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Reform requires caution

Updated: 2016-05-16 07:13
(China Daily)

Reform requires caution

Chinese students take part in the first examination of the national college entrance exam, also known as gaokao, at a school in Guiyang city, southwest China's Guizhou province, on June 7, 2014. [Photo/IC]

After they learned on the weekend that 38,000 places from Jiangsu's quota for university enrollment will be given to high school graduates from provinces or regions with meager education resources, the anger some people in East China's Jiangsu province have expressed is understandable, as they worry it will mean their own kids will have less chance of getting enrolled in good universities.

Despite the promises from both the local and central education authorities that the enrollment rate for local students by universities will not drop this year, more needs to be done to convince local residents that the authorities are serious about what they say.

The move to give more university places to students from provinces or regions with fewer institutes of higher learning is a bid by the central government to promote education equality by getting all provinces and regions to more equally share educational resources.

Nevertheless, there can never be too much caution in designing and putting into practice such a measure.

Of all the concerns that need to be taken into consideration, the primary one is that the interests of local residents should be well balanced.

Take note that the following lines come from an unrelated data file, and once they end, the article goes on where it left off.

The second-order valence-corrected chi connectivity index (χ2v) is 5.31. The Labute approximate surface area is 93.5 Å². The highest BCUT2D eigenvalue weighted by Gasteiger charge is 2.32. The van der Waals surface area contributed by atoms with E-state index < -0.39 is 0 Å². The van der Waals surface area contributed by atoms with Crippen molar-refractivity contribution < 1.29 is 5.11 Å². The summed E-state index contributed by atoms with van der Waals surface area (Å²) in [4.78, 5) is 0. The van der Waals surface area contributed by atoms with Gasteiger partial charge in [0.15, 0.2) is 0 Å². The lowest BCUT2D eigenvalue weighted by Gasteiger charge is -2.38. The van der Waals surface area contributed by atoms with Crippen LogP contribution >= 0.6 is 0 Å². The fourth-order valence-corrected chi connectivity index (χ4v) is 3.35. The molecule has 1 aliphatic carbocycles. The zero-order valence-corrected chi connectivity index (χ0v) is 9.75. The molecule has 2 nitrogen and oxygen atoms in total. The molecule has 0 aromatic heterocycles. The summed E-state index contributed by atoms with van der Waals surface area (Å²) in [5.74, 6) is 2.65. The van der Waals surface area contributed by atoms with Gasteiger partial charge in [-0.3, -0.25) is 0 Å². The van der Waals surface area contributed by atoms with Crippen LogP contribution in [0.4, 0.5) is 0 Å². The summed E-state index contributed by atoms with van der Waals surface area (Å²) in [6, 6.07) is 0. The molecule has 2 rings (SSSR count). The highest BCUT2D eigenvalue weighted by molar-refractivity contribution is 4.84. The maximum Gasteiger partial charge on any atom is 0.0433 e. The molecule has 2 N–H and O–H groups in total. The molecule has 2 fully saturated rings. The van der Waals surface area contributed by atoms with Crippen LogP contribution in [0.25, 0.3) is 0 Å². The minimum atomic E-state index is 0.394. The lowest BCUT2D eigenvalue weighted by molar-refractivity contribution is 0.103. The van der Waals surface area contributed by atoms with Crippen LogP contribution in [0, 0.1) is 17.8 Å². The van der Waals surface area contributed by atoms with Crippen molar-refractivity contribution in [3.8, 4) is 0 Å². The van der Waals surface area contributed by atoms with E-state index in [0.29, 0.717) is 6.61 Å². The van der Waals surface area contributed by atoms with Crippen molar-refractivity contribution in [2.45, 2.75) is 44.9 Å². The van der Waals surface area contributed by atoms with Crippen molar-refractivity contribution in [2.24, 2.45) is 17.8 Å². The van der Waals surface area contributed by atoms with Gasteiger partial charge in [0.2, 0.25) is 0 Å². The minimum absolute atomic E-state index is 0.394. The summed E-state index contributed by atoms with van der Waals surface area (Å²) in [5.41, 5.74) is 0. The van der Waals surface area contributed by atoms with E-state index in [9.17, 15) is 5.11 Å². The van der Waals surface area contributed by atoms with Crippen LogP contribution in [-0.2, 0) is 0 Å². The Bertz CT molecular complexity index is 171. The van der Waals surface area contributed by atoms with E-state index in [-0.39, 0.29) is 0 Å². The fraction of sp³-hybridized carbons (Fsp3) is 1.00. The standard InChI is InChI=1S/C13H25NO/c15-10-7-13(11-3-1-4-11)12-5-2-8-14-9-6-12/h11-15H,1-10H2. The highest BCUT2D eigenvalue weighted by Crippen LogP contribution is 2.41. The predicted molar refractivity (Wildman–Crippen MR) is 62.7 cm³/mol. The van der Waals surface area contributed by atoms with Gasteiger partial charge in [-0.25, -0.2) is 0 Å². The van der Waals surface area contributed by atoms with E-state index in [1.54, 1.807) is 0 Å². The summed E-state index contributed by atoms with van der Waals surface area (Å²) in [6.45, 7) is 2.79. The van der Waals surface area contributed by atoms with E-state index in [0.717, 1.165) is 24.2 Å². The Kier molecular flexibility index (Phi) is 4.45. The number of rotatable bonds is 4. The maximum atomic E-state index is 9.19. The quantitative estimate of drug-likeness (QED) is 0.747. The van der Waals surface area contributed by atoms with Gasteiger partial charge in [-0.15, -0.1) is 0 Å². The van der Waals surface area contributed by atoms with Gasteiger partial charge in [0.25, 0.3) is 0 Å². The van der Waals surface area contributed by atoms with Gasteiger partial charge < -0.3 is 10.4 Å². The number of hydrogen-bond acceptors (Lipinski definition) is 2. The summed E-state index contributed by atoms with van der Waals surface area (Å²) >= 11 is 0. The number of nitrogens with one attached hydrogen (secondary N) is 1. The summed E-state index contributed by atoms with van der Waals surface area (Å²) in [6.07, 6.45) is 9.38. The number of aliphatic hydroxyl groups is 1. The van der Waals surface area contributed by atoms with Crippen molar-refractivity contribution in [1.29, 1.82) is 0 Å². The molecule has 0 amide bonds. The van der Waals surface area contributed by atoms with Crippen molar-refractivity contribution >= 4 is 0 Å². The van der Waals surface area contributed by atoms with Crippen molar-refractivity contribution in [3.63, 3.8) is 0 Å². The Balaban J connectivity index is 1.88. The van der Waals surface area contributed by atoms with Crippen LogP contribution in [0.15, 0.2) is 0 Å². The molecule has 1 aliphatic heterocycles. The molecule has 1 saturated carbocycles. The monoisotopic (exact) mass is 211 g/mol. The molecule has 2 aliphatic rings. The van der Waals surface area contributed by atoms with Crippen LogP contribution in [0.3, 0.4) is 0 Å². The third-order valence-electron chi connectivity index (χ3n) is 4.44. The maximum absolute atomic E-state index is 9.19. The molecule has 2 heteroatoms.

It is also important for the decision-making process to be transparent. Local people need to be kept well informed about how their chances of sharing good education resources will be affected by the adjustment in quotas.

Now people in Jiangsu believe that their cheese has been moved without their knowledge. Thanks to the lack of transparency about the move, they have enough reason to believe that their own interests are being infringed on.

Reforms concerning the enrollment of college students are no small matter, as they involve the interests of all families who hope their children will go to college. Education equality should not be achieved by the shifting of educational resources in favor of the some regions at the cost of those in the other ones. There should be wiser ways to achieve the goal.

--China Daily

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